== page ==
Information about disciplinary action or promotions can add interesting detail to a family narrative.

And what about the scrapbook?


I also took a look at the scrapbook covering 1912-1914. It would be interesting to read and it might be helpful to someone looking for a particular event within that time period if an exact date was unknown. If the date was known, it would be better to search newspapers directly so the title, publication date, and page number could be recorded.


Tips for Making a Research Trip to the Chicago History Museum

The Museum's website offers useful tips, so I'll just mention a couple of things. First, take a USB flash drive in case you want to save images from microfilm. And second take a camera. Scanners aren't permitted, but cameras are. I used my cell phone. It worked great.

And, in case you're wondering how to get there, I took the #22 bus from the Daley Center because I visited the Circuit Court Archives on my way and it was very easy. You can drive--there's a parking lot quite close--but there are also many possibilities for bus and "L" listed on the Museum's directions page.


Tuesday, April 22, 2014

How to Locate District Court Naturalization Records Online, 1922-1940


Once again, FamilySearch has made an important group of Cook County records available online. This time, it's a database titled Illinois, Northern District Petitions for Naturalization, 1906-1991.

There are two things you should know about the title.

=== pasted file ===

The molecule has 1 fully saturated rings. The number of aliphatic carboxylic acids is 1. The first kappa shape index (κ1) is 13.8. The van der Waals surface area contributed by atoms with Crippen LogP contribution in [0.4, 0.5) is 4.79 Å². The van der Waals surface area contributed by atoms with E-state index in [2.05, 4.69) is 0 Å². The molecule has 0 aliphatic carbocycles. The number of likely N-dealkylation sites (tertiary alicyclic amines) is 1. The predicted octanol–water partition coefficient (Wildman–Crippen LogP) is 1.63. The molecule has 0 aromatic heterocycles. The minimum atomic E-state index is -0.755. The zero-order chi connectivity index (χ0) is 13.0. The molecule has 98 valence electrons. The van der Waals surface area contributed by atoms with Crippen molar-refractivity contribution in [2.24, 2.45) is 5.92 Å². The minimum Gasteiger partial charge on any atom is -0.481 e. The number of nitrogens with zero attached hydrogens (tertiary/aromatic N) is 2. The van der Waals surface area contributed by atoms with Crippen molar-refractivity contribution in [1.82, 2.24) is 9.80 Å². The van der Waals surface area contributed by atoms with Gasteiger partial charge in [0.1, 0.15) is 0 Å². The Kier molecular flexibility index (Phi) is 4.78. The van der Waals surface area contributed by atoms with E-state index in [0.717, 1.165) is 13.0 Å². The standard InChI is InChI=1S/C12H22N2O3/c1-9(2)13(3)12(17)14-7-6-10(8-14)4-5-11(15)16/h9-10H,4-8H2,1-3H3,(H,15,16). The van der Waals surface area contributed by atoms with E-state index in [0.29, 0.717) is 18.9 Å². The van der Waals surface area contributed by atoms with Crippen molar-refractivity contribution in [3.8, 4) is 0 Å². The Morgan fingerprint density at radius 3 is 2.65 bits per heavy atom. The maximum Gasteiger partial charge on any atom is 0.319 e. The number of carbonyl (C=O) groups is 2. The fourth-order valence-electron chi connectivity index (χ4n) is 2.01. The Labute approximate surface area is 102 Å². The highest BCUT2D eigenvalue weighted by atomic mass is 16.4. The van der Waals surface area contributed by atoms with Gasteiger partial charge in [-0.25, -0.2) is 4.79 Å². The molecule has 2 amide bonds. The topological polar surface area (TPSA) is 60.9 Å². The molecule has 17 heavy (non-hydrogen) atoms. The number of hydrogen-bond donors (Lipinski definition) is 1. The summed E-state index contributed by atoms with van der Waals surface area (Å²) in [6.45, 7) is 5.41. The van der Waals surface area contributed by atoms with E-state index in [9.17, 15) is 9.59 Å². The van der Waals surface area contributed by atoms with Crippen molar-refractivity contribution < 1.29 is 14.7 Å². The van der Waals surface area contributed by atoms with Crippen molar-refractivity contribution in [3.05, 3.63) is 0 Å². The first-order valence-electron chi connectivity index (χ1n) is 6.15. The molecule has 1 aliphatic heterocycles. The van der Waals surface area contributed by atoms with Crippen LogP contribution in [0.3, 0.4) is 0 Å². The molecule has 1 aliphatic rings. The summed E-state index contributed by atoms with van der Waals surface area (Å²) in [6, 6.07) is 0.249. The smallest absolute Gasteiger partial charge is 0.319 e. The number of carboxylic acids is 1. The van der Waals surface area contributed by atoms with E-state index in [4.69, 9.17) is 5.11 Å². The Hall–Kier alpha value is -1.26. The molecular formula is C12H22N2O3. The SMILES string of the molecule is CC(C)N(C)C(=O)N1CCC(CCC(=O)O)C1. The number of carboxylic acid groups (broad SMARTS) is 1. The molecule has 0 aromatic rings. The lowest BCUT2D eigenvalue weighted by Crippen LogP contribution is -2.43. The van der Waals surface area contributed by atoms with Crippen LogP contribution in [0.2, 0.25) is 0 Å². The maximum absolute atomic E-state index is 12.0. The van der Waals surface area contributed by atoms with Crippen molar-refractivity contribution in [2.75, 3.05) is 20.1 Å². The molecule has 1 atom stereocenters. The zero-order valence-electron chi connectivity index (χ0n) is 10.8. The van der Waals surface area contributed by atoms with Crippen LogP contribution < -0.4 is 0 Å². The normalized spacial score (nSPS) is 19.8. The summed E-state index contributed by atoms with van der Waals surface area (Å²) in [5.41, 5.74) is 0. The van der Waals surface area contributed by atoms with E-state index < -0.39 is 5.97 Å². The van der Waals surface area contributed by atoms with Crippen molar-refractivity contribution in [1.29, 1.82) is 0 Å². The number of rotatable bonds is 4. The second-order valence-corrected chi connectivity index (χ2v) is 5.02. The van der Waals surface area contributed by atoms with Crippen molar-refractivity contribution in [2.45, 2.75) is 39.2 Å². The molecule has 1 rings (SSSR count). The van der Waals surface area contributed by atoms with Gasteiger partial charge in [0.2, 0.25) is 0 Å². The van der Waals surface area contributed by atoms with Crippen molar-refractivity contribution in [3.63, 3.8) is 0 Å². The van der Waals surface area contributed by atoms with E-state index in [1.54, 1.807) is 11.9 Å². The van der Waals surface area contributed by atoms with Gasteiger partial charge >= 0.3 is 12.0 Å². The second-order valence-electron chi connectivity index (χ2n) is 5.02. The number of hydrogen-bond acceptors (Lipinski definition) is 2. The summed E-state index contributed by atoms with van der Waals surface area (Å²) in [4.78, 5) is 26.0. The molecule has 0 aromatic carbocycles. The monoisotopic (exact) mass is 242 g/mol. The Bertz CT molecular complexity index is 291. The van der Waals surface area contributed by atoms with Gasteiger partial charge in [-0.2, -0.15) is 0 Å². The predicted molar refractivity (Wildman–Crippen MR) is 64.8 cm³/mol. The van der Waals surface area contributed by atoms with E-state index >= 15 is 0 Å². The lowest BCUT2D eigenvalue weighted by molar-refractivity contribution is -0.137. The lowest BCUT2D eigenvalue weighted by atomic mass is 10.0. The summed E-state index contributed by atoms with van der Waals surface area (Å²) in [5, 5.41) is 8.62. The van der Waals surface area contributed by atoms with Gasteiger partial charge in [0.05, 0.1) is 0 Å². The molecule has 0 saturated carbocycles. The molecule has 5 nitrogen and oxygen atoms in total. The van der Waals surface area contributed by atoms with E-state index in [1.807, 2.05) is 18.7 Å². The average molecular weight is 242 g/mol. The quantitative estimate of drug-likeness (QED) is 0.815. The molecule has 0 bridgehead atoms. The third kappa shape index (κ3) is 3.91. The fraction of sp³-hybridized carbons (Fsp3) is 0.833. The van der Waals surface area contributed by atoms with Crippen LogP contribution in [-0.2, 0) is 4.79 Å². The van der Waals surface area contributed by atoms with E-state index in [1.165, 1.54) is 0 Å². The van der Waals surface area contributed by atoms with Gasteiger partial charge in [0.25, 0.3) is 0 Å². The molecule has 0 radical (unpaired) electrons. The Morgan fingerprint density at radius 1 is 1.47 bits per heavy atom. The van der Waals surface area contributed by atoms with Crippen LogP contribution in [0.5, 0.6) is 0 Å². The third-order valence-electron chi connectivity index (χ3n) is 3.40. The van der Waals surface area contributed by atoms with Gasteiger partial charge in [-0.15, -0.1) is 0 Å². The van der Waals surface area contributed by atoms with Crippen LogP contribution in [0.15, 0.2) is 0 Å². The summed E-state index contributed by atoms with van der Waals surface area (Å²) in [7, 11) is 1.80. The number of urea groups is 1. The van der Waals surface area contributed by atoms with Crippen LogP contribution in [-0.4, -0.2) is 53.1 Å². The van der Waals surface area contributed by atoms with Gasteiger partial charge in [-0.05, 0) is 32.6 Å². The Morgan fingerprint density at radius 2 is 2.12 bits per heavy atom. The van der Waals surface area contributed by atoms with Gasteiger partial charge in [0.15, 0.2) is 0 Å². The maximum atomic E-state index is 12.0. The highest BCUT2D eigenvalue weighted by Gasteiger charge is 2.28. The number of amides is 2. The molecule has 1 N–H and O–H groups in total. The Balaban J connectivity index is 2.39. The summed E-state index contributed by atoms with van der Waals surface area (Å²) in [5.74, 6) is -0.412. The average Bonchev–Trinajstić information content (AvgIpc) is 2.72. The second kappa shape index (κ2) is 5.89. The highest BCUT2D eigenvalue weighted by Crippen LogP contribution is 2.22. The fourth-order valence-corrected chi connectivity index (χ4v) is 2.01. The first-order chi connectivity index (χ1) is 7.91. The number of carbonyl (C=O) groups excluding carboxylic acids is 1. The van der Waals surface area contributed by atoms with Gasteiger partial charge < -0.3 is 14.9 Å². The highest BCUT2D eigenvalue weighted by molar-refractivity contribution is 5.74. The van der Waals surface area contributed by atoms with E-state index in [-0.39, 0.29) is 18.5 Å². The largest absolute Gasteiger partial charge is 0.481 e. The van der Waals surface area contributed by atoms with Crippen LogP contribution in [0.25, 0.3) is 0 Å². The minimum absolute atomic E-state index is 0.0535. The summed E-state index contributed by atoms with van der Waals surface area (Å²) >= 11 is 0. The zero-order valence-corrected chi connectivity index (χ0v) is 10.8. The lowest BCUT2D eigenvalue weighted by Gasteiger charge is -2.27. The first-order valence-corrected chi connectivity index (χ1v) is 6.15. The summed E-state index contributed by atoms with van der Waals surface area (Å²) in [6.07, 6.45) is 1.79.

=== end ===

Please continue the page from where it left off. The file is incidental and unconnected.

First, it says "petitions," but the database actually includes declarations and certificates of arrival, too.

And second, it says "1906-1991, but the images are being added and the collection isn't yet complete.

Current coverage (updated 1 May 2014):  First record #98951 from 1931; last record #278950 from 1943.

So, how do you find these records? It's pretty simple.

First, search for names in the Illinois, Northern District Naturalization Index, 1840-1950


When you find a match, check the "Title and Location of Court" box. If it says, "District" (or U.S. Dist.") then there's a chance you can find the matching record online.

Check the naturalization date. If it's between 1922 and 1940, look for the petition number. It will be found in the "Certificate Number" box and it's usually prefixed with the letter "P."

Next, go to  Illinois, Northern District Petitions for Naturalization, 1906-1991, click "Browse through images" and click on the "Cook County" link.

The numbers you see are petition numbers. If you can find a group that includes the P-Number from your Soundex card, you're in luck.


The online images will include certificates of arrival and declarations of intention in addition to the petitions, but they will be arranged numerically by petition number (even if the petition number doesn't appear on the certificates or declarations).

And what if the record you need isn't online yet? If it's from the District Court, I'd suggest submitting a request to the National Archives at Chicago online. The cost is $10 and I hear the turnaround time is pretty quick.

If it's from any other Cook County court (Circuit, Superior, County, or Criminal) then it will be at the Cook County Circuit Court Archives and I'd suggest having someone pick the record up in person. It's quicker and less expensive than by mail and it opens up the possibility of having color scans or photos instead of black and white photocopies. You can connect with a few researchers who offer that service by visiting the Circuit Court Archives page on our Genlighten website.